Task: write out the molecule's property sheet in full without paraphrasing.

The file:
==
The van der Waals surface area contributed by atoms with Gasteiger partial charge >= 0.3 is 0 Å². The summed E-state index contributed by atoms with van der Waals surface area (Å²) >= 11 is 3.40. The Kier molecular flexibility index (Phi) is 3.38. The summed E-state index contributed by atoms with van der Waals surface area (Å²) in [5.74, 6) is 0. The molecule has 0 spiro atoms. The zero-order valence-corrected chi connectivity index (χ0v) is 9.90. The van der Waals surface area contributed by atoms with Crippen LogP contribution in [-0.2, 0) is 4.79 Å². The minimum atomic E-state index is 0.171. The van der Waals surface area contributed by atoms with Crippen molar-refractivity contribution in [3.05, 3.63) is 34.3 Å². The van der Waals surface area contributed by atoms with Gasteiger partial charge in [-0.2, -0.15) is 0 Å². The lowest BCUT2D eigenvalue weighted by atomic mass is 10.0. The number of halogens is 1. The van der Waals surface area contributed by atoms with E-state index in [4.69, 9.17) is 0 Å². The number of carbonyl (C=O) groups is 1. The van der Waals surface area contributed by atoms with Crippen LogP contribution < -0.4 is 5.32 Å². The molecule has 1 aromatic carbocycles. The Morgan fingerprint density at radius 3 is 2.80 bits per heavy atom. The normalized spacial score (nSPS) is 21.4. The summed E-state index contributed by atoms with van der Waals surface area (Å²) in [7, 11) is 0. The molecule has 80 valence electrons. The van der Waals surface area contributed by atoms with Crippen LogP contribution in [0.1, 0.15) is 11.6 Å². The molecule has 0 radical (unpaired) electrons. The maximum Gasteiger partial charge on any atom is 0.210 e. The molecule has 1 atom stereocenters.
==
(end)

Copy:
The van der Waals surface area contributed by atoms with Gasteiger partial charge >= 0.3 is 0 Å². The summed E-state index contributed by atoms with van der Waals surface area (Å²) >= 11 is 3.40. The Kier molecular flexibility index (Phi) is 3.38. The summed E-state index contributed by atoms with van der Waals surface area (Å²) in [5.74, 6) is 0. The molecule has 0 spiro atoms. The zero-order valence-corrected chi connectivity index (χ0v) is 9.90. The van der Waals surface area contributed by atoms with Crippen LogP contribution in [-0.2, 0) is 4.79 Å². The minimum atomic E-state index is 0.171. The van der Waals surface area contributed by atoms with Crippen molar-refractivity contribution in [3.05, 3.63) is 34.3 Å². The van der Waals surface area contributed by atoms with Gasteiger partial charge in [-0.2, -0.15) is 0 Å². The lowest BCUT2D eigenvalue weighted by atomic mass is 10.0. The number of halogens is 1. The van der Waals surface area contributed by atoms with E-state index in [4.69, 9.17) is 0 Å². The number of carbonyl (C=O) groups is 1. The van der Waals surface area contributed by atoms with Crippen LogP contribution < -0.4 is 5.32 Å². The molecule has 1 aromatic carbocycles. The Morgan fingerprint density at radius 3 is 2.80 bits per heavy atom. The normalized spacial score (nSPS) is 21.4. The summed E-state index contributed by atoms with van der Waals surface area (Å²) in [7, 11) is 0. The molecule has 80 valence electrons. The van der Waals surface area contributed by atoms with Crippen LogP contribution in [0.1, 0.15) is 11.6 Å². The molecule has 0 radical (unpaired) electrons. The maximum Gasteiger partial charge on any atom is 0.210 e. The molecule has 1 atom stereocenters.